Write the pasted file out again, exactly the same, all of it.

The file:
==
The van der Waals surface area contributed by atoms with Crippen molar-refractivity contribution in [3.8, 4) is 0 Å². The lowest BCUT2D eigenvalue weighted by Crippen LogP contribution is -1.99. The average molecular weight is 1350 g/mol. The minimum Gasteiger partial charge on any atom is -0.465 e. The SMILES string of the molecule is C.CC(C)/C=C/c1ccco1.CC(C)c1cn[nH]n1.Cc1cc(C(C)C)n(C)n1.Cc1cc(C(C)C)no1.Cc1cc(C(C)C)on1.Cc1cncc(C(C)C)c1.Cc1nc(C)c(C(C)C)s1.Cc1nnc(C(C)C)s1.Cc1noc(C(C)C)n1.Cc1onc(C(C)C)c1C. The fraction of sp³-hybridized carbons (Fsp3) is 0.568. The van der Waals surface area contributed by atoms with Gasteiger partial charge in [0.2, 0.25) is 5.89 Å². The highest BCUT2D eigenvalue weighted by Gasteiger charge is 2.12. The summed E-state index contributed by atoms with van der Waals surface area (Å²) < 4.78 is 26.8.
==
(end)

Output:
The van der Waals surface area contributed by atoms with Crippen molar-refractivity contribution in [3.8, 4) is 0 Å². The lowest BCUT2D eigenvalue weighted by Crippen LogP contribution is -1.99. The average molecular weight is 1350 g/mol. The minimum Gasteiger partial charge on any atom is -0.465 e. The SMILES string of the molecule is C.CC(C)/C=C/c1ccco1.CC(C)c1cn[nH]n1.Cc1cc(C(C)C)n(C)n1.Cc1cc(C(C)C)no1.Cc1cc(C(C)C)on1.Cc1cncc(C(C)C)c1.Cc1nc(C)c(C(C)C)s1.Cc1nnc(C(C)C)s1.Cc1noc(C(C)C)n1.Cc1onc(C(C)C)c1C. The fraction of sp³-hybridized carbons (Fsp3) is 0.568. The van der Waals surface area contributed by atoms with Gasteiger partial charge in [0.2, 0.25) is 5.89 Å². The highest BCUT2D eigenvalue weighted by Gasteiger charge is 2.12. The summed E-state index contributed by atoms with van der Waals surface area (Å²) < 4.78 is 26.8.